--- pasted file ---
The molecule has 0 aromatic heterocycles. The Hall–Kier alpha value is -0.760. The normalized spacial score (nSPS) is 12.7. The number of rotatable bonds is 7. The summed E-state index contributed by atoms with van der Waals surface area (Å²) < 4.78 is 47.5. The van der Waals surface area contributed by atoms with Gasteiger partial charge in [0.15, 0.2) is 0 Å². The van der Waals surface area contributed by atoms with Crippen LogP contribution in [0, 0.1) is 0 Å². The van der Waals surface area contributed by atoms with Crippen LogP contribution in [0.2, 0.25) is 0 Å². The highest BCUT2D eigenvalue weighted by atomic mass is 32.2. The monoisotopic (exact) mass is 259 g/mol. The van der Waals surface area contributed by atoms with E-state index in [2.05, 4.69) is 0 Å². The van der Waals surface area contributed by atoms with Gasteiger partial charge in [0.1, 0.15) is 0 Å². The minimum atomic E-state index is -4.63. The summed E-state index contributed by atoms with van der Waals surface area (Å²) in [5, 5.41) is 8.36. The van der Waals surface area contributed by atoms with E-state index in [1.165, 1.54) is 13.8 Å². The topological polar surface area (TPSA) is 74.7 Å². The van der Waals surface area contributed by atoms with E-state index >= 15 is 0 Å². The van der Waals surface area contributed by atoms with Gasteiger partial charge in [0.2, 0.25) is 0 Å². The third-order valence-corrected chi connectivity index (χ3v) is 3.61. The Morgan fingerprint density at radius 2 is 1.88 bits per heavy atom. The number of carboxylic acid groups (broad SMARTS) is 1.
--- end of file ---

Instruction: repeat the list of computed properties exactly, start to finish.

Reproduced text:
The molecule has 0 aromatic heterocycles. The Hall–Kier alpha value is -0.760. The normalized spacial score (nSPS) is 12.7. The number of rotatable bonds is 7. The summed E-state index contributed by atoms with van der Waals surface area (Å²) < 4.78 is 47.5. The van der Waals surface area contributed by atoms with Gasteiger partial charge in [0.15, 0.2) is 0 Å². The van der Waals surface area contributed by atoms with Crippen LogP contribution in [0, 0.1) is 0 Å². The van der Waals surface area contributed by atoms with Crippen LogP contribution in [0.2, 0.25) is 0 Å². The highest BCUT2D eigenvalue weighted by atomic mass is 32.2. The monoisotopic (exact) mass is 259 g/mol. The van der Waals surface area contributed by atoms with E-state index in [2.05, 4.69) is 0 Å². The van der Waals surface area contributed by atoms with Gasteiger partial charge in [0.1, 0.15) is 0 Å². The minimum atomic E-state index is -4.63. The summed E-state index contributed by atoms with van der Waals surface area (Å²) in [5, 5.41) is 8.36. The van der Waals surface area contributed by atoms with E-state index in [1.165, 1.54) is 13.8 Å². The topological polar surface area (TPSA) is 74.7 Å². The van der Waals surface area contributed by atoms with E-state index >= 15 is 0 Å². The van der Waals surface area contributed by atoms with Gasteiger partial charge in [0.2, 0.25) is 0 Å². The third-order valence-corrected chi connectivity index (χ3v) is 3.61. The Morgan fingerprint density at radius 2 is 1.88 bits per heavy atom. The number of carboxylic acid groups (broad SMARTS) is 1.